For many, fall is the best time of year. Chunky sweaters! Crunchy leaves! Cozy fires!
Wait … about those cozy fires. Sure, they’re great in the fireplace. But house fires are a real danger, and many of us are literally playing with fire. In fact, the American Red Cross finds that 7 people die in a home fire every day, while 36 suffer from injuries. And each year, $7 million in property damage occurs.
So, as Part 1 of our “Fire Safety” series, here are 4 tips to reduce your house fire risk this fall.
1. Check your smoke alarm battery
Smoke alarms are easy to forget until they chirp in the middle of the night, but experts recommend you change your fire alarm batteries every year. Several years ago, the International Fire Chiefs Association launched a campaign called “Change Your Clock, Change Your Batteries™,” encouraging people to change their fire alarm batteries on the same day we switch to Daylight Saving Time in the fall. You could wait until then, but why not do it now while you’re tackling regular house maintenance?
2. Have a working fire extinguisher ready
Did you know your fire extinguisher could expire? It’s true, and you actually need to change it out every 5 to 15 years. That’s quite a variance, so one way to know whether yours is still in working order is to regularly check the pressure gauge to ensure the needle still falls within the green area. If not, it could be unreliable and should be replaced or checked. You can also have your extinguisher serviced and refilled by checking online for a center near you.
This is also a good time to review effective fire extinguisher use. The National Fire Prevention Association suggests you remember the word PASS to remind you how to use it:
Pull the pin. Hold the extinguisher with the nozzle pointing away from you and release the locking mechanism.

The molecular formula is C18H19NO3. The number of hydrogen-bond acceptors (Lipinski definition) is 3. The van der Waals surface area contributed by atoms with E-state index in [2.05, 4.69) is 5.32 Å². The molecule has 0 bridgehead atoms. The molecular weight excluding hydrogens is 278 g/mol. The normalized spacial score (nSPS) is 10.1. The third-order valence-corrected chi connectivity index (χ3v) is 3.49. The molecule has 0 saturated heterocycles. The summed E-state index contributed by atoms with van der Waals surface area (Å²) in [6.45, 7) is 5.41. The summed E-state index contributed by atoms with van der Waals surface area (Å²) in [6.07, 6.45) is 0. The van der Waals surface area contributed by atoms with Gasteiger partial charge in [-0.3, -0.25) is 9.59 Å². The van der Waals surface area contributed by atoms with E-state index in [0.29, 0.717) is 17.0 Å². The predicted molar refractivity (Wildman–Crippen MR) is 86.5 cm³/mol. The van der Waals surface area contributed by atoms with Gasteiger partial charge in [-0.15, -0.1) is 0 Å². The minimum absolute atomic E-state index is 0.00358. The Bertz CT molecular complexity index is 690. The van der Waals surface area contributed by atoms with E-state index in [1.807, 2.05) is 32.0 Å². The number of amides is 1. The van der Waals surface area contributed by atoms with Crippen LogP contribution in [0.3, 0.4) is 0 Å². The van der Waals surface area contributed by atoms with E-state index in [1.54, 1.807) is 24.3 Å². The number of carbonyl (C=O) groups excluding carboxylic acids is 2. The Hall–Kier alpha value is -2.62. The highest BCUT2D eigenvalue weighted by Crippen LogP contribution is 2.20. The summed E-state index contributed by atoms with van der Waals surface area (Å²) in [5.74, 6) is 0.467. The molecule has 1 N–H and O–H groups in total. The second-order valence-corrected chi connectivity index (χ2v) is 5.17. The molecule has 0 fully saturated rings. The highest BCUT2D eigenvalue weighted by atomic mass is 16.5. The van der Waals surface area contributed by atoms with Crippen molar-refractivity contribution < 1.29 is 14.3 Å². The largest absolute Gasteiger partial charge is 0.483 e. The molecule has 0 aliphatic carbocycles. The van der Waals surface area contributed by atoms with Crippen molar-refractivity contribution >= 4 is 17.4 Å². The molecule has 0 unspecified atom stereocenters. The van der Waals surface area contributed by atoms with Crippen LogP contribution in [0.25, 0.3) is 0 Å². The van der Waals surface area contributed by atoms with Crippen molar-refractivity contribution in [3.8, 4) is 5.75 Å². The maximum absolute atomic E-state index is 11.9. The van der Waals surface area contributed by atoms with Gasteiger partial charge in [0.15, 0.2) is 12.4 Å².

Aim low. Point the extinguisher at the base of the fire.
Squeeze the lever slowly and evenly.
Sweep the nozzle from side to side.
3. Watch your candles
Yeah, we know — it’s pumpkin spice candle season. And having a house full of burning candles can feel inviting … until one causes a fire. It’s more common than you might think. In fact, the National Fire Prevention Association estimates that almost 10,000 home fires are caused by candles, with roughly one-third starting in bedrooms. This one is so easy to fix: never leave a candle unattended and be sure to extinguish all of them before you go to bed. And if you have any in the bathroom or kitchen, make sure you snuff them out too.
4. Don’t leave your pots unattended
Although it’s easy to picture candles or fireplaces causing most of the damage, the main cause of house fires is actually cooking. (As if we needed one more reason to turn to takeout!) But kitchen fires are not to be taken lightly. They often occur when pots are left unattended or on stoves with clutter (like wooden spoons or kitchen towels) that catch a spark. So clean your stove and keep all flammable items on another counter.
Now’s also a good time to make sure you’re covered with the right insurance. Get a free quote today.
And check out Part 2 of our “Fire Safety” series on Wednesday!